Psychology of the Child and the Adolescent

By Robert I. Watson; Henry Clay Lindgren | Go to book overview

Glossary
acetylcholine: One of the biochemicals within the nervous system; the release of acetylcholine facilitates the transmission of nerve impulses.
achievement, need for (n Ach): Motive to work persistently, energetically, and eagerly at the accomplishment of tasks and to seek new tasks to accomplish.
adultomorphism: Views or interpretations of the behavior of children that are characterized by the unwarranted assumption that they think, feel, and perceive as adults do.
affective: Characterized by affect--that is, feeling, emotion, temperament, mood, and attitude--as contrasted with cognition.
affiliation, need for (n Aff): Motive to seek affection and emotional support from others and to become involved in dependency relationships with them.
alienation: The feeling of being estranged from society in general and unable to relate to others.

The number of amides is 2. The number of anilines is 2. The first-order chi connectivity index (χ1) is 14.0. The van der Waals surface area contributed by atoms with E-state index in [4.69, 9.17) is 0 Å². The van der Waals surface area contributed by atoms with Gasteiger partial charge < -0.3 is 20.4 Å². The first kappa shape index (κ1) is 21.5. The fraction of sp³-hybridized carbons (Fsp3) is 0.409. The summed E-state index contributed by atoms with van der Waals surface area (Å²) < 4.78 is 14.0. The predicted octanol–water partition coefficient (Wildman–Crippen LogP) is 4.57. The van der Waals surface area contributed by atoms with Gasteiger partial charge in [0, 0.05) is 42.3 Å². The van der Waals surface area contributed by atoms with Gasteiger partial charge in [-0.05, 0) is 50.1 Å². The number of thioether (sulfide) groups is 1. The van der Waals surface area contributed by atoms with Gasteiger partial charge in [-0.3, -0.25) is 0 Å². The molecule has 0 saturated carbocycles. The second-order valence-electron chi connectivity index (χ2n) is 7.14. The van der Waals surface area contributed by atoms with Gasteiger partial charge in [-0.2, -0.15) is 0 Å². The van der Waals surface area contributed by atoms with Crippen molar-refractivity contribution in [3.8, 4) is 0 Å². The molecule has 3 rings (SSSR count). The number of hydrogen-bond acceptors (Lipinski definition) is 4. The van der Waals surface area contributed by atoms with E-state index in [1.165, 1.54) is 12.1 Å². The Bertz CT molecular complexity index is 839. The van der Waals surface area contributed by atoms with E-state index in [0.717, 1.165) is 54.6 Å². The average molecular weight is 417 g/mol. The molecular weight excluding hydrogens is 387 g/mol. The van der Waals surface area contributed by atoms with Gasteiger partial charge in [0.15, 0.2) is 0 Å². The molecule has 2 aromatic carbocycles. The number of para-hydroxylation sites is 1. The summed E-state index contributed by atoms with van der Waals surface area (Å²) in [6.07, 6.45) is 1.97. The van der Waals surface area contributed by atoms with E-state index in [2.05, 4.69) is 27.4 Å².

allantois: A sausage-shaped tube that develops during the early stage of the embryo; a portion of the allantois eventually becomes the bladder.
amnion: The sac or membrane that encloses the fetus. The liquid surrounding the fetus is the amniotic fluid.
amphetamines: Stimulants that act on the nervous system to produce wakefulness, restlessness, irritability, anxiety, and rapid heart rate. Paradoxically, some amphetamines seem to have a quieting effect on hyperactive children.
anaclytic depression: Severe depression encountered in infants whose caregiver is absent for an extended period.
anal stage: According to psychoanalytic theory, the period of development during which bowel control is established and the child's pleasure and conflicts are focused on expelling or retaining feces.
analgesic drugs: Drugs used to relieve pain.
animism: The assumption or belief that important objects are living, or that they have feelings, purposes, and motives.
anorexia nervosa: Loss of appetite for food, caused by severe anxiety.
anxiety: State of uneasiness and tension similar to fear, attributable to some vague source within oneself, occurring with respect to the future, or within the context of interpersonal relations.
Apgar scores: Ratings made immediately after birth of the neonate's breathing, muscle tone, heart rate, reflexes, and color.

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